The Alpha Predator’s Heart and Art of RPyC: Python Coding for the Crypto-Curious
By: Blockforce Capital Research
In our last article [APM II], the Alpha Predator was slowly skulking away from the garden while we watched from behind a few bushes. Alas, the Alpha Predator’s thick fractal-like tail got caught on a thorn, releasing a drop of blood without the predator noticing. This single drop of blood is a rare chance to learn more about the inner workings of Blockforce Capital’s Alpha Predator. By rushing back to the lab and placing this sample under the microscope, we begin to see the fine structure DNA of Python code that gives life to the predator.
Our research team has a set a goal to help the broader community of coders and crypto enthusiasts by highlighting and explaining the technologies we use. This article is the first in our new series called “Tech Corner”; a series of posts catering to our readers with a knack for technical and coding details. We’ll get right down to the code and share details of our Alpha Predator Model (APM) for systematic digital asset trading. It’s our goal to be transparent and educational. If you would like to stay up to date, please consider joining our mailing list so you don’t miss our next installment of Tech Corner. Let’s begin!
Under the Microscope
The APM is written in Python and relies on the Pandas and NumPy packages for number crunching. It runs on dedicated web service computing resources and draws data from a PostgreSQL database running on the server’s high-availability RDS service. The database itself is fed by many redundant data collectors and binners to make sure that APM can devour the freshest market data.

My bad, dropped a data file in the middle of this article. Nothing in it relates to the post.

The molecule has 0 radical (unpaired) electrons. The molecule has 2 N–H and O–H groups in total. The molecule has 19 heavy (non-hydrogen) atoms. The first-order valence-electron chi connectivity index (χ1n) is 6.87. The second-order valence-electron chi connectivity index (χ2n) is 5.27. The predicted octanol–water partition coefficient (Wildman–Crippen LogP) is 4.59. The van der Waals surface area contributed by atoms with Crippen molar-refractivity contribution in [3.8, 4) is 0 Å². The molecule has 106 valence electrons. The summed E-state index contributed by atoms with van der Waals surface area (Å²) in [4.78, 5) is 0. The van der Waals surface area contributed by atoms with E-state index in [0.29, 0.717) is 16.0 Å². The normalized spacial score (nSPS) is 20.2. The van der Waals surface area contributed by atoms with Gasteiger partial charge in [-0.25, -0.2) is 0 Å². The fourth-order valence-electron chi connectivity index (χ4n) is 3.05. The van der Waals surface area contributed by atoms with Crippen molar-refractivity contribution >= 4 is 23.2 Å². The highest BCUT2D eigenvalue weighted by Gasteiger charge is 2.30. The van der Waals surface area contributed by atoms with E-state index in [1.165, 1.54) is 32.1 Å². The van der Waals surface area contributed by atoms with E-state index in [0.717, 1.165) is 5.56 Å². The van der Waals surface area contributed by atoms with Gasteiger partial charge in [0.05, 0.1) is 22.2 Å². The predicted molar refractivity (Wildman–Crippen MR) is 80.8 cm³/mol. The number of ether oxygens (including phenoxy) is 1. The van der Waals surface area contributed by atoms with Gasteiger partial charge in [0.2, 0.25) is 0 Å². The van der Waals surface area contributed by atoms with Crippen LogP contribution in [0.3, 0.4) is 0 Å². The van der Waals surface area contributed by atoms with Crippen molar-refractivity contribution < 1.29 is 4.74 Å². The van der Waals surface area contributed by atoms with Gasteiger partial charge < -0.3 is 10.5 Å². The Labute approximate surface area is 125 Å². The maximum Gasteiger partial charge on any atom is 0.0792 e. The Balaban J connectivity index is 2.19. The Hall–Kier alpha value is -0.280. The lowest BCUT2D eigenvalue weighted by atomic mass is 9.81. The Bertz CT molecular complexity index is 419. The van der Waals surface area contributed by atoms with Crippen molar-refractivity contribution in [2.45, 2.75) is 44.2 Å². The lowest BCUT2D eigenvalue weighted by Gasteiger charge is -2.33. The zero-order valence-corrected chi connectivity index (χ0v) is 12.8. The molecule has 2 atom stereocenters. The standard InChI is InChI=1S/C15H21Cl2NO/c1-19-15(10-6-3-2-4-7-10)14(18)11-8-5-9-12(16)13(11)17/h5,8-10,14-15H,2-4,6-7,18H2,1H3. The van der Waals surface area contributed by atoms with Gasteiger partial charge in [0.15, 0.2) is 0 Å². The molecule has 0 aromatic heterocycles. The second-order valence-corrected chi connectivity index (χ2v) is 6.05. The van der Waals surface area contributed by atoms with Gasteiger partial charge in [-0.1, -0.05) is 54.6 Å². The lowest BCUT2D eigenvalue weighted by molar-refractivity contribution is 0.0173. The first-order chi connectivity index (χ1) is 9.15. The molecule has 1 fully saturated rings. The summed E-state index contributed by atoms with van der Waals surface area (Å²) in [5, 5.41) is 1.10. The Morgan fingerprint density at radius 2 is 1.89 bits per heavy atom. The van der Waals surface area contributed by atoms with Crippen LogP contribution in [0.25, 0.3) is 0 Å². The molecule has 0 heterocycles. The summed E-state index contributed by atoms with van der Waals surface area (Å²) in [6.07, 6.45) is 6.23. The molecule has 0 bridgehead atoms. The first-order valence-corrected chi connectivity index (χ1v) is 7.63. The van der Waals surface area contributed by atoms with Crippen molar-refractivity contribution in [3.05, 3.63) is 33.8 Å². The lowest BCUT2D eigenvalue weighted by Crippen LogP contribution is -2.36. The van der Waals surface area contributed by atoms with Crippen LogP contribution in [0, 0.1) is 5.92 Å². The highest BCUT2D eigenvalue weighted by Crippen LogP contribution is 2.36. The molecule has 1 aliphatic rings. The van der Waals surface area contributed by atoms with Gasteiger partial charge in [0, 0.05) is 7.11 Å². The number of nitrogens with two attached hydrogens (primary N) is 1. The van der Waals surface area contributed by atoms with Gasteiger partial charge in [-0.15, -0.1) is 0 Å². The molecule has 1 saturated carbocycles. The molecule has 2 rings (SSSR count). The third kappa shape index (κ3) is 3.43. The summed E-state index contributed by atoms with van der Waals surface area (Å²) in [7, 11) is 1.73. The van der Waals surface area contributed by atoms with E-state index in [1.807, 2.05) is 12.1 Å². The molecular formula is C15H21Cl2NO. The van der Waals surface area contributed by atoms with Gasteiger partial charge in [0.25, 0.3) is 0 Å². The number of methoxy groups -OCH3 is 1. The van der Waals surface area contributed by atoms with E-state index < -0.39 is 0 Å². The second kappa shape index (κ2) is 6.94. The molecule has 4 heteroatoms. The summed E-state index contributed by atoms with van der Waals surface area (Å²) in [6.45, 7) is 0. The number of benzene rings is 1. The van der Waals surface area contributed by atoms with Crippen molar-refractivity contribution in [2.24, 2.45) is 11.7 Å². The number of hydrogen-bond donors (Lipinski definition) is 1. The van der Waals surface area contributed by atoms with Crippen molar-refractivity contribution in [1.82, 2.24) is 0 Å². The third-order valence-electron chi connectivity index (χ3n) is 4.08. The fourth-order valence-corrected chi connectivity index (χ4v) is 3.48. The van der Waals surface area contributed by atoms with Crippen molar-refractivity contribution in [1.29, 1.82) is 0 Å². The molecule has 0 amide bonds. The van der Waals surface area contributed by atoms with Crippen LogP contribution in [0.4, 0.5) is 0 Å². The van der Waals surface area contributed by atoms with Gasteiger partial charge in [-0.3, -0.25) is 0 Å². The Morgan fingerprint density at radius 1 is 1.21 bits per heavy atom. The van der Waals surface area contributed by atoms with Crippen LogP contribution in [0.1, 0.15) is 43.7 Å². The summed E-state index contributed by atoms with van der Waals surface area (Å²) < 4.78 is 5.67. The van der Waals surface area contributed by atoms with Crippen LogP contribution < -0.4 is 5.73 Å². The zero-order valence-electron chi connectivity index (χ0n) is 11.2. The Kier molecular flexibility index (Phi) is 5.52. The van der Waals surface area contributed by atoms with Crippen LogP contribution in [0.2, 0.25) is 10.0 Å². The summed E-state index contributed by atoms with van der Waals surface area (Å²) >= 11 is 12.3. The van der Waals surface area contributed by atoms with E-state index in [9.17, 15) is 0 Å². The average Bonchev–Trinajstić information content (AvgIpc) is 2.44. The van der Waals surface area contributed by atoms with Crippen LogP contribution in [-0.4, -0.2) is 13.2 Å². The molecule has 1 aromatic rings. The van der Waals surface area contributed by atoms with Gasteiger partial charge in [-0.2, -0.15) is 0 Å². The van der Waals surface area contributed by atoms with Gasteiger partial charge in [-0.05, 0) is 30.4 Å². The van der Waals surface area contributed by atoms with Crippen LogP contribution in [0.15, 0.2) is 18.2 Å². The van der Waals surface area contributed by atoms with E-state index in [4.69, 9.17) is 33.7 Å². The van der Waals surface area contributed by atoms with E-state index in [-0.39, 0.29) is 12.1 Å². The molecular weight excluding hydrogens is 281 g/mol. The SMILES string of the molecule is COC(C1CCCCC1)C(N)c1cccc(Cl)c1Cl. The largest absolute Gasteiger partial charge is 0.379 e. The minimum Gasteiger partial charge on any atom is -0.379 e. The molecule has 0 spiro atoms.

The Alpha Predator maintains detailed logs of its activities and findings and sends out trade signals through various channels. They include Slack, text message, a queuing system for automatic trade execution, and even robocalls to portfolio managers.
One problem we faced was to get more detailed live information about how APM is making its decisions, including graphs of the market data and its analytics. As we’ve described in [APM I] and [APM II], APM follows a decision tree based on market properties and the current version makes decisions on the basis of optimized stochastic oscillators.
At first, a low-tech approach
Our first approach was to use an offline copy of APM to render static graphs using the same data source as the live APM. This plan got us about halfway, but there were two significant problems. First, we could never be 100% sure that the live APM was seeing the same data and analytics as the offline copy. To solve this problem, we had to double and triple check the APM configuration files, which change a lot as APM optimization progresses. The second problem was the manual aspect of this strategy. We always needed someone to run the offline APM to check the live APM, which isn’t practical.
The obvious alternative to that just described was another low-tech approach: have APM dump all its data to disk every time it updates and evaluates trading criteria. The logic would then have been to write an automated code that takes these data to render and update graphs displayed on a web page. While practical, this would’ve been a very much one-way avenue of communication.
Enter RPC -- Remote Procedure Call
Our engineering team came up with a much more powerful, bi-directional, way of interacting with a running APM. It’s called “Remote Procedure Call” (RPC) and dates back to the dark ages of computing before the internet. In its modern incarnation, RPC allows one program to attach itself to another running program. It can then inspect and even change the latter program’s data and execute functions, based on predefined permissions. RPC allows us to have a direct channel to APM’s heart: we can extract and graph all its live data, and we can influence its behavior by changing the variables that control its evolution.